The material thus accumulated, both halakhic and agadic, forming a commentary on and amplification of the Mishnah, was eventually written down under the name of Gemara (from gemar, to learn completely), the two together forming the Talmud (properly "instruction").
In the Palestinian Talmud (Yerushalmi) the gemara of the 5th order (Qodashim) and of nearly all the 6th (Tohoroth) is missing, besides smaller parts.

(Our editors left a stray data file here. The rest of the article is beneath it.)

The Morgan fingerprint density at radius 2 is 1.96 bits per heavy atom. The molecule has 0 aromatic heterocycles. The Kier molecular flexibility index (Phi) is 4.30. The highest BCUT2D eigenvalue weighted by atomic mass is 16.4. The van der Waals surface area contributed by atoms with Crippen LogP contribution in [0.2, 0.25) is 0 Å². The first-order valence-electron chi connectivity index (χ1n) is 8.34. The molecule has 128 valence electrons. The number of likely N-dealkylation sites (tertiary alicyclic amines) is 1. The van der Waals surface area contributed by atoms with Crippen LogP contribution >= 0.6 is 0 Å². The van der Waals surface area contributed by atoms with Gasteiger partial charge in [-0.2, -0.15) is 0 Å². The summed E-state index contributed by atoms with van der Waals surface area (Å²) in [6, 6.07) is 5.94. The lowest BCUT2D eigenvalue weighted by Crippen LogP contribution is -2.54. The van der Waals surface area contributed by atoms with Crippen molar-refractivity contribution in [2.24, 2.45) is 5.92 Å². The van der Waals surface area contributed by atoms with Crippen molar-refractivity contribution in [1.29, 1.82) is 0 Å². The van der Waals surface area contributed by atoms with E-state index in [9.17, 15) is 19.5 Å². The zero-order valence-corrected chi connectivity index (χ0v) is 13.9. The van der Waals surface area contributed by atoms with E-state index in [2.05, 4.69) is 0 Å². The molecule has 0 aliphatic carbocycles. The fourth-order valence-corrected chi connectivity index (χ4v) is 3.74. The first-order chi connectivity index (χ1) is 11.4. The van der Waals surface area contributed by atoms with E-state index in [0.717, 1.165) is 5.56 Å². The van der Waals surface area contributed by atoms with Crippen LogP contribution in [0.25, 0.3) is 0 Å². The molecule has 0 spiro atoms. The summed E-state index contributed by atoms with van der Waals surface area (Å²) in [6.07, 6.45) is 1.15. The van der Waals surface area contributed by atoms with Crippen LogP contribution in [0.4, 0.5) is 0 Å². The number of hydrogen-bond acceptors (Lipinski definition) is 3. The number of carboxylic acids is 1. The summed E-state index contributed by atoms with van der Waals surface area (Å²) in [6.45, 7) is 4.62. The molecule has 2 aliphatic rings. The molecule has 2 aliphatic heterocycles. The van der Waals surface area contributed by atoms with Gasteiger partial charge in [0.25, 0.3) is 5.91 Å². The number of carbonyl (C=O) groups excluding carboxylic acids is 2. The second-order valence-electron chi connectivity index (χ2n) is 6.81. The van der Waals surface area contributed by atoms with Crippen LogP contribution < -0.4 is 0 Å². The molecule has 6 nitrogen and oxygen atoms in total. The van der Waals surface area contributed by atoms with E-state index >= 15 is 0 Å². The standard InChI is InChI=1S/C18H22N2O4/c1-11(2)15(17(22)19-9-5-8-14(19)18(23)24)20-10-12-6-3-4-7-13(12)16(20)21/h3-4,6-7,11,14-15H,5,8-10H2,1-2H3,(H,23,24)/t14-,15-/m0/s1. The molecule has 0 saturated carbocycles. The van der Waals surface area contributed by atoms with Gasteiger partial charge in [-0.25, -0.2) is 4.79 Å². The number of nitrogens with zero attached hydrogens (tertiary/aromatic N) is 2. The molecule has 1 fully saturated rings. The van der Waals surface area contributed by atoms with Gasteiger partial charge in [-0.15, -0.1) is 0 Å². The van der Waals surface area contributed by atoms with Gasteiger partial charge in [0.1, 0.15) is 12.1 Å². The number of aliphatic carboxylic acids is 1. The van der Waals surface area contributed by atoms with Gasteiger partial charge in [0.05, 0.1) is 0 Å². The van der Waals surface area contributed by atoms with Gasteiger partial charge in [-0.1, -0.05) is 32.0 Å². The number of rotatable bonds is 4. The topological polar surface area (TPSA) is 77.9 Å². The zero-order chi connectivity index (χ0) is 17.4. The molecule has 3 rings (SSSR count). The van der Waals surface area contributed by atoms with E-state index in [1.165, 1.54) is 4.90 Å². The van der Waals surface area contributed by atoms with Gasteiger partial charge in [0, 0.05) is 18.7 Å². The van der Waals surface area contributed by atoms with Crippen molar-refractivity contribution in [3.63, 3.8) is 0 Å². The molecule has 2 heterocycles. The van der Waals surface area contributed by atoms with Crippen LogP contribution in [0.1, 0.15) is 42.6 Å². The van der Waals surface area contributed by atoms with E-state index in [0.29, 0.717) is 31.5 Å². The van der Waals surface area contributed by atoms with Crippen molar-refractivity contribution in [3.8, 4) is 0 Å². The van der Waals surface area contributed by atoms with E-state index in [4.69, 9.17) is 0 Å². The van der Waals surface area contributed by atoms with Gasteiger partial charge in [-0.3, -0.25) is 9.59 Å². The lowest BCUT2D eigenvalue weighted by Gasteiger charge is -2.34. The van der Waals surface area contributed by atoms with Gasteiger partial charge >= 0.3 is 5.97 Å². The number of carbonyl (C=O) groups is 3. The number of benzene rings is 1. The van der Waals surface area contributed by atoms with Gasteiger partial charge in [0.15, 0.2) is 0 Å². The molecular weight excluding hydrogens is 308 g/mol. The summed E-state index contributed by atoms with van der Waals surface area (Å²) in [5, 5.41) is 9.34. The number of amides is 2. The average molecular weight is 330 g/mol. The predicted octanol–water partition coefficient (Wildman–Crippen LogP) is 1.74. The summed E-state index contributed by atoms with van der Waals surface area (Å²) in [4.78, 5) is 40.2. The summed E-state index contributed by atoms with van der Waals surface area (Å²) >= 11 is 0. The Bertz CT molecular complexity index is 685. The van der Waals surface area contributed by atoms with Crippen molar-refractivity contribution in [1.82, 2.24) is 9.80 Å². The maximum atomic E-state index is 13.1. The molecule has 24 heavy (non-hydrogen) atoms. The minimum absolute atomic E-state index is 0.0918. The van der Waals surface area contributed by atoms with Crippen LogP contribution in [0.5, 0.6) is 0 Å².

In the Babylonian Talmud (Babhli) there is no gemara to the smaller tractates of Order r, and to parts of ii., iv., v., vi.
The most important of them for the understanding of the gemara (Babhli) is that of Rashi 3 (Solomon ben Isaac, d.
These are always printed in the editions on the same page as the Mishnah and Gemara, the whole, with various other matter, filling generally about 12 folio volumes.